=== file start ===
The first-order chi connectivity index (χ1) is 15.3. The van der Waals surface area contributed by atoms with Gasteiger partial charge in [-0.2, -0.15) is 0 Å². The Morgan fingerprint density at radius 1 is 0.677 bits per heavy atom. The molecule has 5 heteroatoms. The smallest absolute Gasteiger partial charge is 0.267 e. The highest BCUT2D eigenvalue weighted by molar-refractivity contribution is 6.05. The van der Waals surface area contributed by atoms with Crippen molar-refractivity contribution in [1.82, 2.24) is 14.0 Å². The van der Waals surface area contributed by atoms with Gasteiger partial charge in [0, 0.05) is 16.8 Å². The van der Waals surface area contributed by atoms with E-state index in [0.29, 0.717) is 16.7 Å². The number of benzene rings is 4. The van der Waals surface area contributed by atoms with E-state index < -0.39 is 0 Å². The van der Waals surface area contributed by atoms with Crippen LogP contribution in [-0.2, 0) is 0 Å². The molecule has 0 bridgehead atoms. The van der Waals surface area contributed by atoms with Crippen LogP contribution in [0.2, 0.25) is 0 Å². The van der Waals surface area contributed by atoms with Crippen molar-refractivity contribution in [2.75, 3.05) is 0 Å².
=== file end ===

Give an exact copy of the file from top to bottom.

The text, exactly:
The first-order chi connectivity index (χ1) is 15.3. The van der Waals surface area contributed by atoms with Gasteiger partial charge in [-0.2, -0.15) is 0 Å². The Morgan fingerprint density at radius 1 is 0.677 bits per heavy atom. The molecule has 5 heteroatoms. The smallest absolute Gasteiger partial charge is 0.267 e. The highest BCUT2D eigenvalue weighted by molar-refractivity contribution is 6.05. The van der Waals surface area contributed by atoms with Crippen molar-refractivity contribution in [1.82, 2.24) is 14.0 Å². The van der Waals surface area contributed by atoms with Gasteiger partial charge in [0, 0.05) is 16.8 Å². The van der Waals surface area contributed by atoms with E-state index in [0.29, 0.717) is 16.7 Å². The number of benzene rings is 4. The van der Waals surface area contributed by atoms with E-state index < -0.39 is 0 Å². The van der Waals surface area contributed by atoms with Crippen LogP contribution in [-0.2, 0) is 0 Å². The molecule has 0 bridgehead atoms. The van der Waals surface area contributed by atoms with Crippen LogP contribution in [0.2, 0.25) is 0 Å². The van der Waals surface area contributed by atoms with Crippen molar-refractivity contribution in [2.75, 3.05) is 0 Å².